But when global “gypsy punks” Gogol Bordello got up and wigged out, Weller's men drifted off, or – in the case of the bass-player - conspicuously winced at the sound and yawned. It's not surprising, really: a band who look like carny-folk - all moustaches, beards and glittery facepaint, with one percussionist/rapper sporting a long, single dreadlock - are never going to appeal to a sartorially conservative mod band. But it seemed symbolic, too, Weller's guardians of the respectable rock canon that forms the core of Later... showing distaste for a band who, although their traditional music sources are archaic, are far more modern, alive and subcultural than anything Weller has been involved with for some decades.

Jools_Holland_MarinaGogol Bordello's set was by far the most instant of the session, their collision of Pogues-like ragged energy with Balkan, Latin and Caribbean influences vivid and infectious, and the choreographed chaos of spectacularly moustachioed Eugene Hutz and his cohorts' constant movement a joy to behold – even if it did seem odd to have its fearsome festival energy contained in the belly of the high-tech Jools mothership, likes seeing wild animals in a glass case being observed by aliens with an array of scientific instruments.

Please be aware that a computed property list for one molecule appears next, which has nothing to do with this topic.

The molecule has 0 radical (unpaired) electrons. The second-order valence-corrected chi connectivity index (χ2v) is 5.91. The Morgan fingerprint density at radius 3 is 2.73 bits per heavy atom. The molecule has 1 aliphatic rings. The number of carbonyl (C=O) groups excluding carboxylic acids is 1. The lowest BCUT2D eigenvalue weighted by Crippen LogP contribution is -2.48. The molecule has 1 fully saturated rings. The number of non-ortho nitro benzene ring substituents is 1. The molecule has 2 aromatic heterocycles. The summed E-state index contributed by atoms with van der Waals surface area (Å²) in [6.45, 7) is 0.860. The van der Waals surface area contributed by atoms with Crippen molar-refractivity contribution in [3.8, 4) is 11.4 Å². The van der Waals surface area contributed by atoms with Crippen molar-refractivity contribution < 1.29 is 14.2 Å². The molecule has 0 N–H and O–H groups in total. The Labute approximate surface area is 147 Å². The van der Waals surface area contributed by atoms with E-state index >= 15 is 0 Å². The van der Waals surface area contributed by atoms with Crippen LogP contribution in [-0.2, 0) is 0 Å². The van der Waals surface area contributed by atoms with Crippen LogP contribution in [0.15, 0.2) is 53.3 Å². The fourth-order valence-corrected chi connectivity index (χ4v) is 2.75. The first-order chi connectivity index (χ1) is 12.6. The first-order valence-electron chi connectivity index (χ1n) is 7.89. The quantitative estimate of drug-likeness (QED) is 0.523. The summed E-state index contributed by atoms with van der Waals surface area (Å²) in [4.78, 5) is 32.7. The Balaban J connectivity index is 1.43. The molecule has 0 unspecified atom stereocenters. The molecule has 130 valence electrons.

Polar Bear clattered through a track of their all-right-if-you-like-that-sort-of-thing instrumental jazz rock, but the real shock of the show was newcomer Villagers. This “band” is in fact just one diminutive Irishman, Conor O’Brien, who exhibits the same kind of austere musical precision and love of haunting wordplay as one-off singer-songwriters like Kathryn Williams or King Creosote, although with a charisma and vocal power that suggests the possibility of Damien Rice-style commercial crossover. His songwriting has an almost monastic quality about it, as if every word has been painstakingly crafted, and his delivery, with only sparsely strummed acoustic guitar for backing, was hyper-intense and reduced the cheery crowd to pindrop silence. He clearly has a bright future.